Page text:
• Florida Yet Again: U.S. Rep. Robert Wexler had to file a lawsuit in order to get a paper trail of votes in Florida. The GOP vigorously opposed him. The electronic machines that the GOP wanted to be without a means of vote verification are made by a company run by a Bush campaign manager.
  • Ohio: Here’s where that Bush campaign manager is. He’s Walden O’Dell, CEO of Diebold, the company that makes voting machines that will be used nationwide. One would think that, in his position as the guy who makes the voting machines without paper trails, O’Dell would be careful to at least sound somewhat fair. Well, guess what. Aside from being a huge Bush supporter and state campaign manager, he also stated publicly that he is “committed to helping Ohio deliver its electoral votes to the president next year.”
  • Nevada: Former state Republican Party Chair Dan Burdish attempted to wipe 17,000 Democrats off the voter rolls. He was prevented from doing so, but tried anyway.
  • Also Nevada: The first reports of the Nathan Sproul (former head of the Republican Party and Christian Coalition in Arizona) organization, Voters Outreach of America (VOA), a self-purported “non-partisan voter registration company” which is, by sheer chance, funded by the Republican National Committee. In Nevada, workers from within the VOA charged that the company was hiding their affiliation, and working outside shops and malls, was getting hundreds and probably thousands of Democrats to register to vote through them, and then destroying the applications so the Democrats would be deprived of their votes.
  • Oregon: VOA was also found to be doing exactly the same thing in Oregon, where a worker reported that he was told that he “might” destroy Democratic applications.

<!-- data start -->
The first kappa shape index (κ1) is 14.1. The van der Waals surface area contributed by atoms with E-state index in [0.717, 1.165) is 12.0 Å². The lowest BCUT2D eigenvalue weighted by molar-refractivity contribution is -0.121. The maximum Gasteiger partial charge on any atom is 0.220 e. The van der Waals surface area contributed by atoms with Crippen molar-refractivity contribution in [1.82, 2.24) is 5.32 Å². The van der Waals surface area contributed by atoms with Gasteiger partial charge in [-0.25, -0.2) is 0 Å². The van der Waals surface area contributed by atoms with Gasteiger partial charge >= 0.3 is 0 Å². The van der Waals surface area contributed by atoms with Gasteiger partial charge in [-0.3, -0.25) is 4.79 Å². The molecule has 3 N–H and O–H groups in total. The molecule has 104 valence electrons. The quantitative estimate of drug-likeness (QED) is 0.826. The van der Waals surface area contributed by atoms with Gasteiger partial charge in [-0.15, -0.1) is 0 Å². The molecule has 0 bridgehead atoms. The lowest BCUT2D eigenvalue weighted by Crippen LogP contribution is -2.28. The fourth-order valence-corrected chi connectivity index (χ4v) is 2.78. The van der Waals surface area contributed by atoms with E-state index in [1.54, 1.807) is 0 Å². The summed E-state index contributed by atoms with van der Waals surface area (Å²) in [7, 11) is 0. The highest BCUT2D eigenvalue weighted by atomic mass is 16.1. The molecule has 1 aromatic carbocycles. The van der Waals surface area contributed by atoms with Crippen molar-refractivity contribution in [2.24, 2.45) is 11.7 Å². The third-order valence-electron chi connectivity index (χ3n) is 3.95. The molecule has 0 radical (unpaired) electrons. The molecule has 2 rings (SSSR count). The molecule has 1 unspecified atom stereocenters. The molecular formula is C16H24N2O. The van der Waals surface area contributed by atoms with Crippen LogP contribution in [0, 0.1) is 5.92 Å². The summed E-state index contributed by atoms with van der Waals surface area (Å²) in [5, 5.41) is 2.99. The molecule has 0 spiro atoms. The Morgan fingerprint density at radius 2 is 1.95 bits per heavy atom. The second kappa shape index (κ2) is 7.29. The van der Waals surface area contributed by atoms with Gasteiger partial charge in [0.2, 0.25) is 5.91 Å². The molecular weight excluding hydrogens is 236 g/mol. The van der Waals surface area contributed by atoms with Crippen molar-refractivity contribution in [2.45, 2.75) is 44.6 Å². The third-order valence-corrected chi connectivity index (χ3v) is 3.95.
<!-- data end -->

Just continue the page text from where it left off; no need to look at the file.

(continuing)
• Pennsylvania and West Virginia: Here VOA did not destroy Democratic applications, they just denied Democrats the forms to register, sometimes falsely posing as pollsters asking who people were voting for, they would press Republicans to register while Democrats were thanked and the conversation ended. Not exactly kosher if you’re “non-partisan” and advertise yourself as such.
  • Virginia: Even Nader is getting into the act, albeit via Republicans. In an attempt to get Nader on the ballot, Nader state campaign coordinator James P. Polk made 10 false statements in an official capacity, and has been indicted by a special grand jury . Polk is a former Republican activist.

Many of these and more are listed here.

What about Democrats? In Colorado, Republicans are making allegations of Democratic voter fraud. Only one problem: there is no evidence that any fraud is being perpetrated by Democrats. Some people are registering multiple times (though only being counted once); in other cases, false applications are being filled out by people registering others and getting paid by the registration. None suggest any organized fraud, nor does any evidence in the state suggest that Democrats or Republicans are guilty of transgressions more than the other.